Permanent Pictorial Cancellation :Cellular Jail,Port Blair

\"\"By Anurag Vajpeyi

The Cellular Jail, also known as Kālā Pāni \’black water\’, was a colonial  prison situated in the Andaman and Nicobar Islands,India . The prison was used by the British  especially to exile political prisoners to the remote archipelago. Many notable freedom fighters were imprisoned here during the struggle for India\’s independence  . Today, the complex serves as a national memorial monument. The Cellular Jail is one of the murkiest .apters in the history of the colonial rule in India. Although the prison complex itself was constructed between 1896 and 1906, the British had been using the Andaman islands as a prison since the days in the immediate aftermath of the first war of independence . Shortly after the rebellion was crushed, the British sent thousands to the gallows, hung them up from trees, or tied them to cannons and blew them up. Those who survived were exiled for life to the Andamans to sever their connections with their families and their country. were they isolated from the mainland, they could also be used in chain gangs to construct prisons, buildings and harbour facilities. Many died in this enterprise. They served to colonise the island for the British.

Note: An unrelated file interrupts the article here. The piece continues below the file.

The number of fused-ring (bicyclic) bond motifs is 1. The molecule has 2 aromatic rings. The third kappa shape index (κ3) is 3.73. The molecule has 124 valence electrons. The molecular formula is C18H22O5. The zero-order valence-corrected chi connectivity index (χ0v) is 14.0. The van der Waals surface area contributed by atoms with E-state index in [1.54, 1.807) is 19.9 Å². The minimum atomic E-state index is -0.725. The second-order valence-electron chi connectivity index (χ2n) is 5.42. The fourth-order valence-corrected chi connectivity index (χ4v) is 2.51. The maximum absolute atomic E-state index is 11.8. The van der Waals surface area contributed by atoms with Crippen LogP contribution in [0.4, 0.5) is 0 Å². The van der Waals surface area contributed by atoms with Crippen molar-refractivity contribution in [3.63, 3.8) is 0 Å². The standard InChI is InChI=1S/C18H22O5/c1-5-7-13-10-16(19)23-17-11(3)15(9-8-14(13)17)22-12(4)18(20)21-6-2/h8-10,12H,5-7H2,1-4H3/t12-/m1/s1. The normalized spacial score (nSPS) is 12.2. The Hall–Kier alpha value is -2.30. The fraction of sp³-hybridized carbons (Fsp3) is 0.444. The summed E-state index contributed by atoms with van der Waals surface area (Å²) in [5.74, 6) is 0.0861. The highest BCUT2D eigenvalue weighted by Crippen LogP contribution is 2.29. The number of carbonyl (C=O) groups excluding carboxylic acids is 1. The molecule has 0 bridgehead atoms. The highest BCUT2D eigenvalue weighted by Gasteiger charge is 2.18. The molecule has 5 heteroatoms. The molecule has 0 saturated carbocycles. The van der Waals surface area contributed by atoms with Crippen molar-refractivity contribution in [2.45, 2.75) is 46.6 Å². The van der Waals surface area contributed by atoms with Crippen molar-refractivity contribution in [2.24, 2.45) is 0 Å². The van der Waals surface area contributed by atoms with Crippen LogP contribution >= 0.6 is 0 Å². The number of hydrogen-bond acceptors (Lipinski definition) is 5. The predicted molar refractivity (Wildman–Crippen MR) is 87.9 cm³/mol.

By the late 19th century the independence movement had picked up momentum. As a\"\" result, the number of prisoners being sent to the Andamans started growing and the need for a high-security prison was felt. The construction of the prison started in 1896 and was completed in 1906. The original building was a puce -colored brick building. The bricks used to build the building were brought from Burma. 

The building had seven wings, at the centre of which a tower served as the intersection and was used by guards  to keep watch on the inmates. The wings radiated from the tower in straight lines, much like the spokes of a bicycle wheel. A large bell was kept in the tower to raise the alarm in any eventuality.

Each of the seven wings had three stories upon completion. There were no dormitories and a total of 698 cells. Each cell was 4.5 metres x 2.7 metres or 15×8 feet in size with a ventilator located at a height of three metres.The name, \”cellular jail\”, derived from the solitary cells which prevented any prisoner from communicating with any other. They were all in solitary confinement.

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